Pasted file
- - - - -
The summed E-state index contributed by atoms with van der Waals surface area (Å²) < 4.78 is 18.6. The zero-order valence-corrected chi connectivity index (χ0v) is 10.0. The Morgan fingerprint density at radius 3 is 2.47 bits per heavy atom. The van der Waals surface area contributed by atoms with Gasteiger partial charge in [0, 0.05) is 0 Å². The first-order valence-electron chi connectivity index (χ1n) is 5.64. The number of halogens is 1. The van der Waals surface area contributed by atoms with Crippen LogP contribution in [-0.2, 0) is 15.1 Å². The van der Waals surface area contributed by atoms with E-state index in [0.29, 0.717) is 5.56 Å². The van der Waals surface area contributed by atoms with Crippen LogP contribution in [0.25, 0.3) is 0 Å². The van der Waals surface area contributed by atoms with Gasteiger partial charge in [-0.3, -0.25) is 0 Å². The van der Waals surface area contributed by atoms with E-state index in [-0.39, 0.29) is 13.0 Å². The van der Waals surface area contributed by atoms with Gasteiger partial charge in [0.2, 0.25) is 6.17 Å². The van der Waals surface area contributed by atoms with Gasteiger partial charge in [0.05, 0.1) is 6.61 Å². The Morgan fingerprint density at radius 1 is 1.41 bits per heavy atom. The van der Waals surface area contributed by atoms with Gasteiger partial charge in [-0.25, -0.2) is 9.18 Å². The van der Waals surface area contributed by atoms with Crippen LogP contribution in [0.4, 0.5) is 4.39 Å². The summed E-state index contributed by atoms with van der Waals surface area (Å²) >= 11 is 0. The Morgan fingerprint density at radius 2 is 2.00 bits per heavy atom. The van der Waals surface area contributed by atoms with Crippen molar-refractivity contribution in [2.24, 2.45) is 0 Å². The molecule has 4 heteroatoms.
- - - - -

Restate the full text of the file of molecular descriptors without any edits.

The summed E-state index contributed by atoms with van der Waals surface area (Å²) < 4.78 is 18.6. The zero-order valence-corrected chi connectivity index (χ0v) is 10.0. The Morgan fingerprint density at radius 3 is 2.47 bits per heavy atom. The van der Waals surface area contributed by atoms with Gasteiger partial charge in [0, 0.05) is 0 Å². The first-order valence-electron chi connectivity index (χ1n) is 5.64. The number of halogens is 1. The van der Waals surface area contributed by atoms with Crippen LogP contribution in [-0.2, 0) is 15.1 Å². The van der Waals surface area contributed by atoms with E-state index in [0.29, 0.717) is 5.56 Å². The van der Waals surface area contributed by atoms with Crippen LogP contribution in [0.25, 0.3) is 0 Å². The van der Waals surface area contributed by atoms with Gasteiger partial charge in [-0.3, -0.25) is 0 Å². The van der Waals surface area contributed by atoms with E-state index in [-0.39, 0.29) is 13.0 Å². The van der Waals surface area contributed by atoms with Gasteiger partial charge in [0.2, 0.25) is 6.17 Å². The van der Waals surface area contributed by atoms with Gasteiger partial charge in [0.05, 0.1) is 6.61 Å². The Morgan fingerprint density at radius 1 is 1.41 bits per heavy atom. The van der Waals surface area contributed by atoms with Gasteiger partial charge in [-0.25, -0.2) is 9.18 Å². The van der Waals surface area contributed by atoms with Crippen LogP contribution in [0.4, 0.5) is 4.39 Å². The summed E-state index contributed by atoms with van der Waals surface area (Å²) >= 11 is 0. The Morgan fingerprint density at radius 2 is 2.00 bits per heavy atom. The van der Waals surface area contributed by atoms with Crippen molar-refractivity contribution in [2.24, 2.45) is 0 Å². The molecule has 4 heteroatoms.